On the Childishness of Cynicism

Some adults never mature through the adolescent problem of dread, so they adopt a view of cynicism as a coping mechanism against their inability to see the world as redeemable, which view they convince themselves and others is a more elevated and intellectual view of life. It’s my argument that this bullying of hope is simply selfishness and weakness and is only overcome by humility and the Gospel.

Elijah, Mt. Carmel, and the Still, Small Voice

I spend the majority of my time in Bible study re-learning things I thought I knew, and this is especially the case in the Old Testament. I’ve written before of the story of King David and how I learned that he wasn’t the paragon of virtue I was taught that he was. In the same way, the prophet Elijah isn’t without his flaws. The real point is, if we don’t see these men as flawed, we miss the real point of their stories. 

Theodicy and the Problem of Evil: Toward a Christian Theodicy Which Explains all of Evil

This was a paper I submitted for a Systematic Theology class at Seminary a while back, but I never published it here because it is flawed. It can be verbose, broad-brushing, lacking detail and subtlety, and annoying to anyone currently suffering. And yet, I stand by the thesis. God allows evil in order to have something to redeem, to start a holy war that would reveal His character and glory for all to see. But that is a hard pill to swallow.

Jonathan Edwards vs Charles Finney: On the Causes of Conversion and Revival

Jonathan Edwards’s view on the causes of conversion and revival is more biblical than Charles Finney’s because Edwards maintains the biblical tension of God’s sovereignty and man’s responsibility in conversion—between God’s immediate and mediate actions—while Charles Finney loses that tension by overemphasizing the responsibility of man and the mediated nature of God’s work, and thereby loses grip on some key doctrines like the depravity of man and the sovereignty of God.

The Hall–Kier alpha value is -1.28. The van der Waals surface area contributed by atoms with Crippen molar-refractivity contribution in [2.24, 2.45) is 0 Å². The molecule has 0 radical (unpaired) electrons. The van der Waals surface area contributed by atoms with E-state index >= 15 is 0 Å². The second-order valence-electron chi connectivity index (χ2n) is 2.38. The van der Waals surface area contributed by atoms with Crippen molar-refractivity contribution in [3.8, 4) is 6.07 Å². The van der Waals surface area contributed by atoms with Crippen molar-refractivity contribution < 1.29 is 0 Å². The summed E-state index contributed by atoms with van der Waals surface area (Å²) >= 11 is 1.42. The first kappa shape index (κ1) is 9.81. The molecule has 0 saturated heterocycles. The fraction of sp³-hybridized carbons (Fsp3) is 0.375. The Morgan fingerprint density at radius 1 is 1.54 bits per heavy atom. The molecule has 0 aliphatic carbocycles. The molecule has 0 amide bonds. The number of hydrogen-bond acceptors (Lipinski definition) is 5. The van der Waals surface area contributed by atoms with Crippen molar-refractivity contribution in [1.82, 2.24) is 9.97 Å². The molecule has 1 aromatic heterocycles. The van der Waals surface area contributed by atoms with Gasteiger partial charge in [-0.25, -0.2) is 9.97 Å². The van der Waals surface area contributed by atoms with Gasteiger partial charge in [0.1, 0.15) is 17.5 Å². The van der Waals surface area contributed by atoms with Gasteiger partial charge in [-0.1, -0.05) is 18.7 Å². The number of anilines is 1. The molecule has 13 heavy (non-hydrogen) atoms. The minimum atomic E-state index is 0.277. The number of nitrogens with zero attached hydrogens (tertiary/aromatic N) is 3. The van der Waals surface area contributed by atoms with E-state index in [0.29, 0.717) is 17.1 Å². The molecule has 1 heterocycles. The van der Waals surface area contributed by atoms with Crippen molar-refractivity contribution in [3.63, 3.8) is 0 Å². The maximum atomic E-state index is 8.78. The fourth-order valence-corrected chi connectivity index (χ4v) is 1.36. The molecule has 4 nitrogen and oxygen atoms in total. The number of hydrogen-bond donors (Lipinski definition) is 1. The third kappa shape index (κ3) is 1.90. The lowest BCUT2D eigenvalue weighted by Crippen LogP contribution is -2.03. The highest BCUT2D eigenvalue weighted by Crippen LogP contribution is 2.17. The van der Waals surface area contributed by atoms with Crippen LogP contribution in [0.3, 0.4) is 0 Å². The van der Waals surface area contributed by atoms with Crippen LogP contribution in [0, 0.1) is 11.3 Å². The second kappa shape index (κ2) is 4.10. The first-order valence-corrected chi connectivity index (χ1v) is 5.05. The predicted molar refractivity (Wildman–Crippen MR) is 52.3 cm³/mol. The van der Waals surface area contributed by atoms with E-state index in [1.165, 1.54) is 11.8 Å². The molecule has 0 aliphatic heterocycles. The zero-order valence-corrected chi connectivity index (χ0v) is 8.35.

My Personal Creed

Teaching the mind the way to go, and making sure that path is absolutely correct—overemphasizing nothing, leaving nothing out—is a task only accomplished by Christian creeds. It's time to make your own personal creed.

Augustine vs. Cassian: On the Tension Between the Sovereignty of God and the Responsibility of Man

Augustine’s view of the sovereignty of God and the responsibility of man is more biblical than Cassian’s because he honors the paradox of compatibilism presented in the biblical text while Cassian charges ahead too far into the mystery of God’s character and ends up diverting from other biblical doctrines, like original sin and the free will of man, in order to make this paradox more comprehensible.

The Black and White Fallacy, and the Christian Gospel

It’s a little hard to believe that life is really just about a single choice. Actually, sometimes it’s impossible to believe—because often there is a third way. But what the Christian Gospel claims is that there is no third way, that among the millions of layers of complexity in life, there really are only two paths you can take. This, to the secularist, is illogical—the perfect example of the black and white logical fallacy.